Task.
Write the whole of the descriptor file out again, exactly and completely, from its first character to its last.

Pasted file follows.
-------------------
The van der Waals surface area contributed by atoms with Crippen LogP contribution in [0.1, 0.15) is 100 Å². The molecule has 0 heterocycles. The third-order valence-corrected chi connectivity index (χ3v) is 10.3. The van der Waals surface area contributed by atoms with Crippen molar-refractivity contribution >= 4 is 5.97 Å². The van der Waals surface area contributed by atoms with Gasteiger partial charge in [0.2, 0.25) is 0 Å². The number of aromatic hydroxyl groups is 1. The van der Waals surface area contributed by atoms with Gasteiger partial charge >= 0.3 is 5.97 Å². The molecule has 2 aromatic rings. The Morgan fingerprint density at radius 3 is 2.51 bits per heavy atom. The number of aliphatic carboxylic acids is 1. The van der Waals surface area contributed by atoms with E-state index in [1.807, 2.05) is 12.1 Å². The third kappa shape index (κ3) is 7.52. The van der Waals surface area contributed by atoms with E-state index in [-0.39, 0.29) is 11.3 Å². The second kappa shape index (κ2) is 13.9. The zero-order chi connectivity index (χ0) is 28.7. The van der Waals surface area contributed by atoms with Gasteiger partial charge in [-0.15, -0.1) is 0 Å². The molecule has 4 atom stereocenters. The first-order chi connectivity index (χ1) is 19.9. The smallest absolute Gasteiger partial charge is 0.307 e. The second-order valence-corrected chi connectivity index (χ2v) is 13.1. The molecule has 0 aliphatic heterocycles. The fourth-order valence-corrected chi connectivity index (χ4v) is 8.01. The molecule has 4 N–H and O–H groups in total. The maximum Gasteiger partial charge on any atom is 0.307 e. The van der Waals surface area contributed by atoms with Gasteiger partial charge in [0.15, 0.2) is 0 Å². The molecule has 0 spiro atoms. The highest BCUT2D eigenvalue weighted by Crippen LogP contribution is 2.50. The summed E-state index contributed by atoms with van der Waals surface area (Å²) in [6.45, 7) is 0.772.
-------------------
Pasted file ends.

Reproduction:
The van der Waals surface area contributed by atoms with Crippen LogP contribution in [0.1, 0.15) is 100 Å². The molecule has 0 heterocycles. The third-order valence-corrected chi connectivity index (χ3v) is 10.3. The van der Waals surface area contributed by atoms with Crippen molar-refractivity contribution >= 4 is 5.97 Å². The van der Waals surface area contributed by atoms with Gasteiger partial charge in [0.2, 0.25) is 0 Å². The number of aromatic hydroxyl groups is 1. The van der Waals surface area contributed by atoms with Gasteiger partial charge >= 0.3 is 5.97 Å². The molecule has 2 aromatic rings. The Morgan fingerprint density at radius 3 is 2.51 bits per heavy atom. The number of aliphatic carboxylic acids is 1. The van der Waals surface area contributed by atoms with E-state index in [1.807, 2.05) is 12.1 Å². The third kappa shape index (κ3) is 7.52. The van der Waals surface area contributed by atoms with E-state index in [-0.39, 0.29) is 11.3 Å². The second kappa shape index (κ2) is 13.9. The zero-order chi connectivity index (χ0) is 28.7. The van der Waals surface area contributed by atoms with Gasteiger partial charge in [-0.15, -0.1) is 0 Å². The molecule has 4 atom stereocenters. The first-order chi connectivity index (χ1) is 19.9. The smallest absolute Gasteiger partial charge is 0.307 e. The second-order valence-corrected chi connectivity index (χ2v) is 13.1. The molecule has 0 aliphatic heterocycles. The fourth-order valence-corrected chi connectivity index (χ4v) is 8.01. The molecule has 4 N–H and O–H groups in total. The maximum Gasteiger partial charge on any atom is 0.307 e. The van der Waals surface area contributed by atoms with Gasteiger partial charge in [0.15, 0.2) is 0 Å². The molecule has 0 spiro atoms. The highest BCUT2D eigenvalue weighted by Crippen LogP contribution is 2.50. The summed E-state index contributed by atoms with van der Waals surface area (Å²) in [6.45, 7) is 0.772.